Privacy and its American Context

Our world − saturated by social media and artificial intelligence − has become increasingly public. Ever more willing to share intimate details, Americans young and old post very private, sometimes damning, information online with little regard for consequences. Partly as a result, both the government and private companies have access to unprecedented amounts of information that is compiled into databases and readily available to those willing to pay subscription fees. Given the sheer pervasiveness of technology and data collection, we ought to have an intensive national dialogue on an appropriate legislative response. Before that debate happens, however, we must have a firm theoretical understanding of what exactly we mean by privacy.

Privacy has been a feature of American culture since our founding. Then, much of the conversation sought to distinguish retirement from hermit-like solitude. Retirement from public life was as much a political trope as a lived reality. For a certain slice of American society in the eighteenth century, returning home to one’s farm (usually understood to be a rather sprawling estate) and books constituted retirement. No longer holding public office, such men were “private” citizens. Quite unlike retirement, by contrast, hermitage was a dangerous, self-imposed isolation. Many tracts were published that warned against becoming a hermit, as it signaled a conscious rejection of American democracy, a form of government requiring active participation. Completely withdrawn, hermits willingly relinquished their voice in politics.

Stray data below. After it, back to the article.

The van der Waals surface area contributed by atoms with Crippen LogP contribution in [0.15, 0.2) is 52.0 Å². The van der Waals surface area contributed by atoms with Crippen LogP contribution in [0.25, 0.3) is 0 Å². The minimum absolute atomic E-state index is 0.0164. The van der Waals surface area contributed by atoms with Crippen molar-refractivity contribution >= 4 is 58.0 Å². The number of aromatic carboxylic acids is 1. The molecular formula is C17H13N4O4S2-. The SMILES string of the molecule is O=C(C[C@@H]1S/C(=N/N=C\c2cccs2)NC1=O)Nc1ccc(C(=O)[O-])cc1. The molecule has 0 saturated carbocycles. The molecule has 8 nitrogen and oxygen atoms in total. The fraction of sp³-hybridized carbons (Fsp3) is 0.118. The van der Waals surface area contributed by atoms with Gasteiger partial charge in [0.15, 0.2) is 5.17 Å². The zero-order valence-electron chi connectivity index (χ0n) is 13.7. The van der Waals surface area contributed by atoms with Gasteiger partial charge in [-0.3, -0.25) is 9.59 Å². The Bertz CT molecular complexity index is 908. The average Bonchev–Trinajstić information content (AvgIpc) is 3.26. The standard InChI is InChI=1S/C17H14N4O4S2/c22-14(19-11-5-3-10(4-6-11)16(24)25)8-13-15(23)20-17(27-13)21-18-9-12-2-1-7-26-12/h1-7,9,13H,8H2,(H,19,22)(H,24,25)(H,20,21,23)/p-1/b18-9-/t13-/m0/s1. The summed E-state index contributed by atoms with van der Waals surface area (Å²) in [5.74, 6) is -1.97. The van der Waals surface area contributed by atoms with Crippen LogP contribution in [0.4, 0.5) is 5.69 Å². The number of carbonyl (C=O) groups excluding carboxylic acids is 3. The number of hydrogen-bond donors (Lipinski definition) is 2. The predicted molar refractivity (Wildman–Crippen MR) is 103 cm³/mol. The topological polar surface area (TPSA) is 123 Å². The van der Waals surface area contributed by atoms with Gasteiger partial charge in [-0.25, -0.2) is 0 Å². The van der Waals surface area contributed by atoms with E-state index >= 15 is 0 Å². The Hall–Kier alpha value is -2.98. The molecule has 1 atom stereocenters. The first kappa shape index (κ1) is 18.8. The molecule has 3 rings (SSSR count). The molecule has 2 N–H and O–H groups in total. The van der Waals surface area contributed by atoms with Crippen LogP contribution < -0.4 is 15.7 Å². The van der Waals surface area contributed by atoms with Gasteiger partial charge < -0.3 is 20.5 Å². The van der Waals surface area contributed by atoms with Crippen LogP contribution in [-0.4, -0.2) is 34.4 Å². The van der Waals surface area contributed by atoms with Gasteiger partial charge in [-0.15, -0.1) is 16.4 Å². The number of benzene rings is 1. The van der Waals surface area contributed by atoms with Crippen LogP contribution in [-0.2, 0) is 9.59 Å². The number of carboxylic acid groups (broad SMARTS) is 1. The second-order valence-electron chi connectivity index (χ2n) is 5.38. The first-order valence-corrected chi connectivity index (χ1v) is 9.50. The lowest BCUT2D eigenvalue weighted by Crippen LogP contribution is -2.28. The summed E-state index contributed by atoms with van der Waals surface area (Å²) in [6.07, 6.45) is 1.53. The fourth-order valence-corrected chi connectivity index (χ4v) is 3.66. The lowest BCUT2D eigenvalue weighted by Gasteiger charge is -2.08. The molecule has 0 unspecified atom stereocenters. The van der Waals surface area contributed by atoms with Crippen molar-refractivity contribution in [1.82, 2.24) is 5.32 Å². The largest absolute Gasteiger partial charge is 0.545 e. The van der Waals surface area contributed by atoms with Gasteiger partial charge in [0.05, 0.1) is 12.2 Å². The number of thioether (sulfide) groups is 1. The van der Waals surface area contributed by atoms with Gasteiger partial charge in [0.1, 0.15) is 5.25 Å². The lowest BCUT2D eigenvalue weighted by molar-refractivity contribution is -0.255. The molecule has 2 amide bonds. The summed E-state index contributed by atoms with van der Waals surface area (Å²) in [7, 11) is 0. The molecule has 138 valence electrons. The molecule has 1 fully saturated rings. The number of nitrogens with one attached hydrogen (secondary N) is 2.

As the nineteenth century progressed, the debate over privacy became increasingly gender-specific. In the North especially, the public and private spheres were explicitly those of men and women respectively. The public was the man’s realm. Removed from the home, he was disengaged from the woman’s private realm. That realm was defined in terms of Victorian domestic ideals, which insisted that the woman lead the home spiritually. In the South, however, such distinctions figured less prominently. More agrarian in nature, the southern economy kept men in the home. Although women had a specialized role in the household, that world was very much dominated by men. Unlike northern women, those of the South did not have a discrete private sphere.

Despite these past understandings of privacy, Americans in the last hundred years or so have come to a different one. In 1890, Samuel D. Warren and Louis Brandeis published “The Right to Privacy” in the Harvard Law Review, arguing that citizens have “the right to be let alone.” Subsequent cases−namely, Katz v. United States and Roe v. Wade−have cemented legal claims to privacy, marking the judicial establishment of broader privacy protections. Late twentieth- and early twenty-first-century scholars, however, have co-opted those and other rulings to falsely divine a general constitutional right to privacy. Such a claim is wrong, and dangerously so.